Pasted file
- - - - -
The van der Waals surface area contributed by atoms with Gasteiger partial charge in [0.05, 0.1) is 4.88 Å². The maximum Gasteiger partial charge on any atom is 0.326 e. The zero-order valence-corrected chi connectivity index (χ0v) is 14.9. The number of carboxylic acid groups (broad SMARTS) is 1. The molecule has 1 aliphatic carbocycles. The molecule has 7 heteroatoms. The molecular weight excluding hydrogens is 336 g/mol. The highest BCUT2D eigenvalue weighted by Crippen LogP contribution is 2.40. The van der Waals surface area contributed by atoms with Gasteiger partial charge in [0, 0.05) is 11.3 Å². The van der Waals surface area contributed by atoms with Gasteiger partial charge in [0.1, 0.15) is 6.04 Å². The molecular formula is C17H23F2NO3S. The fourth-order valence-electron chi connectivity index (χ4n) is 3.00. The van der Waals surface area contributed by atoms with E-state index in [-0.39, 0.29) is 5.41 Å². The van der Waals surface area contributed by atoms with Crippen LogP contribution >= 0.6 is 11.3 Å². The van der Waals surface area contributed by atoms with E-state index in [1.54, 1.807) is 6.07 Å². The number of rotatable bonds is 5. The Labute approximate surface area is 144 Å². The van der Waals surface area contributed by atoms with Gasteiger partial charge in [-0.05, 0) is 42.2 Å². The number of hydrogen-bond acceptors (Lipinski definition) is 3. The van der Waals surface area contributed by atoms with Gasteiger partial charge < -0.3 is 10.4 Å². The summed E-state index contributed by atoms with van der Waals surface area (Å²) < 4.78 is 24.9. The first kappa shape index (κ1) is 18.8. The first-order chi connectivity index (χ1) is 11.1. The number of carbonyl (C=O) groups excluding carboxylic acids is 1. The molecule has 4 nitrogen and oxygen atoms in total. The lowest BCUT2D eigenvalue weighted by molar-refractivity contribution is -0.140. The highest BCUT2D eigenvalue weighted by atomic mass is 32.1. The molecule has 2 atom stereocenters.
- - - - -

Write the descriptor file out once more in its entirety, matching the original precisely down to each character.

The van der Waals surface area contributed by atoms with Gasteiger partial charge in [0.05, 0.1) is 4.88 Å². The maximum Gasteiger partial charge on any atom is 0.326 e. The zero-order valence-corrected chi connectivity index (χ0v) is 14.9. The number of carboxylic acid groups (broad SMARTS) is 1. The molecule has 1 aliphatic carbocycles. The molecule has 7 heteroatoms. The molecular weight excluding hydrogens is 336 g/mol. The highest BCUT2D eigenvalue weighted by Crippen LogP contribution is 2.40. The van der Waals surface area contributed by atoms with Gasteiger partial charge in [0, 0.05) is 11.3 Å². The van der Waals surface area contributed by atoms with Gasteiger partial charge in [0.1, 0.15) is 6.04 Å². The molecular formula is C17H23F2NO3S. The fourth-order valence-electron chi connectivity index (χ4n) is 3.00. The van der Waals surface area contributed by atoms with E-state index in [-0.39, 0.29) is 5.41 Å². The van der Waals surface area contributed by atoms with Crippen LogP contribution >= 0.6 is 11.3 Å². The van der Waals surface area contributed by atoms with E-state index in [1.54, 1.807) is 6.07 Å². The number of rotatable bonds is 5. The Labute approximate surface area is 144 Å². The van der Waals surface area contributed by atoms with Gasteiger partial charge in [-0.05, 0) is 42.2 Å². The number of hydrogen-bond acceptors (Lipinski definition) is 3. The van der Waals surface area contributed by atoms with Gasteiger partial charge < -0.3 is 10.4 Å². The summed E-state index contributed by atoms with van der Waals surface area (Å²) < 4.78 is 24.9. The first kappa shape index (κ1) is 18.8. The first-order chi connectivity index (χ1) is 11.1. The number of carbonyl (C=O) groups excluding carboxylic acids is 1. The molecule has 4 nitrogen and oxygen atoms in total. The lowest BCUT2D eigenvalue weighted by molar-refractivity contribution is -0.140. The highest BCUT2D eigenvalue weighted by atomic mass is 32.1. The molecule has 2 atom stereocenters.